will these boys rest their feet on?
I want to stand up, but if I do,
what if someone takes my spot?
I want to stand up, but if I do,
what if everyone notices I’ve been
sitting this whole time? I am guilty
of keeping my feminism in my pocket
until it is convenient not to, like at poetry
slams or my women’s studies class.
There are days I want people to like me
more than I want to change the world.
There are days I forget we had to invent
nail polish to change color in drugged
drinks and apps to virtually walk us home
at night and mace disguised as lipstick.
Once, I told a boy I was powerful
and he told me to mind my own business.
Once, a boy accused me of practicing
misandry. You think you can take
over the world? And I said No,
I just want to see it. I just need
to know it is there for someone.
Once, my dad informed me sexism
is dead and reminded me to always
carry pepper spray in the same breath.
We accept this state of constant fear
as just another part of being a girl.
We text each other when we get home
safe and it does not occur to us that our
guy friends do not have to do the same.
You could saw a woman in half
and it would be called a magic trick.
That’s why you invited us here,
isn’t it? Because there is no show
without a beautiful assistant?
We are surrounded by boys who hang up
our naked posters and fantasize
about choking us and watch movies
we get murdered in. We are the daughters
of men who warned us about the news
and the missing girls on the milk carton
and the sharp edge of the world.
They begged us to be careful. To be safe.
Then told our brothers to go out and play.”

4. No room to carry anyone’s chaos but my own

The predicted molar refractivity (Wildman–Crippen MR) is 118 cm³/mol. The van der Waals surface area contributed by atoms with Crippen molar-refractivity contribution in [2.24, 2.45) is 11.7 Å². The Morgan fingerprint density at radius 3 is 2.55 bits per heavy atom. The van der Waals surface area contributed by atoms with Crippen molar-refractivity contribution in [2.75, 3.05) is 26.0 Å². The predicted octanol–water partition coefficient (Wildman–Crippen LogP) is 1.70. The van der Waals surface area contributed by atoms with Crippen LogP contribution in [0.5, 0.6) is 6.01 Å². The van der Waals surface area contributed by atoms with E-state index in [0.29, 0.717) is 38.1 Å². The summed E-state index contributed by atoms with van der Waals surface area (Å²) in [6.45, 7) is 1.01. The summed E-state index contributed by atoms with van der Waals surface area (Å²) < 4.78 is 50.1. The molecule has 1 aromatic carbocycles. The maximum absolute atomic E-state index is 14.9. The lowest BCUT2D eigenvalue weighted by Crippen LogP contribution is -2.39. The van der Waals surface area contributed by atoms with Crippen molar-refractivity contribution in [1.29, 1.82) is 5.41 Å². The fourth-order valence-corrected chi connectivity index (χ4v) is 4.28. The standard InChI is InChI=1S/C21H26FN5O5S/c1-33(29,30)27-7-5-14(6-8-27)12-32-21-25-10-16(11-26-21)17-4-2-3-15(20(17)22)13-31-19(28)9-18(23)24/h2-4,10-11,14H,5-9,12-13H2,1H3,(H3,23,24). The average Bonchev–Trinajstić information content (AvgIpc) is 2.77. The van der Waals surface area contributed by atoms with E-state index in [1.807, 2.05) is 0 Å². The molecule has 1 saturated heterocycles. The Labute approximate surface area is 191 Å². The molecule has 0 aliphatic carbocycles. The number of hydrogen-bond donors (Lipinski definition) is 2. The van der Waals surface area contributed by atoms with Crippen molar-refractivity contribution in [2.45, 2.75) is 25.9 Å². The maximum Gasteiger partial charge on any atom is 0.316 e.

“I am trying to sleep on the front porch of forgiveness. I am too young to be this lonely. Still, do not mistake all of my honest open for empty. I didn’t leave the door of my love unlocked so you could mistake my sadness for a shelf. I do not have room to carry anyone’s chaos but my own. If I sink, it will be in my own ocean. If I float, it will be on the ship I built with my own hands.” 

5. The dilemma of being happy and watching life closely

“I am trying to both be happy and pay attention to the world around me. I do not know if it is possible to do both at the same time.” 

Suggested read: 25 Nayyirah Waheed Poems That Will Make You Fall In Love With Her

6. An art museum of trauma

“If my trauma were made into an art museum, the most popular exhibit 
would showcase portraits of every man who has ever raped me, snarling.”

7. A reunion of mistakes

“In this room, every mistake I have 
ever made meets up at my favorite coffee house.” 

8. When the fat girl gets skinny

The year of skinny pop and sugar-free jello cups,
we guzzled vitamin water and vodka.
Toasting to high school and survival,
complimenting each others thigh gaps.

Trying diets we found on the internet:
menthol cigarettes, eating in front of a mirror, donating blood.
Replacing meals with other practical hobbies
like making flower crowns, or fainting.

Wondering why I hadn’t had my period in months, or why breakfast tastes like giving up.
Or how many more productive ways I could’ve spent my time today besides googling the calories in the glue of a U.S envelope.

Watching America’s Next Top Model like the gospel,
hunching naked over a bathroom scale shrine,
crying into an empty bowl of cocoa puffs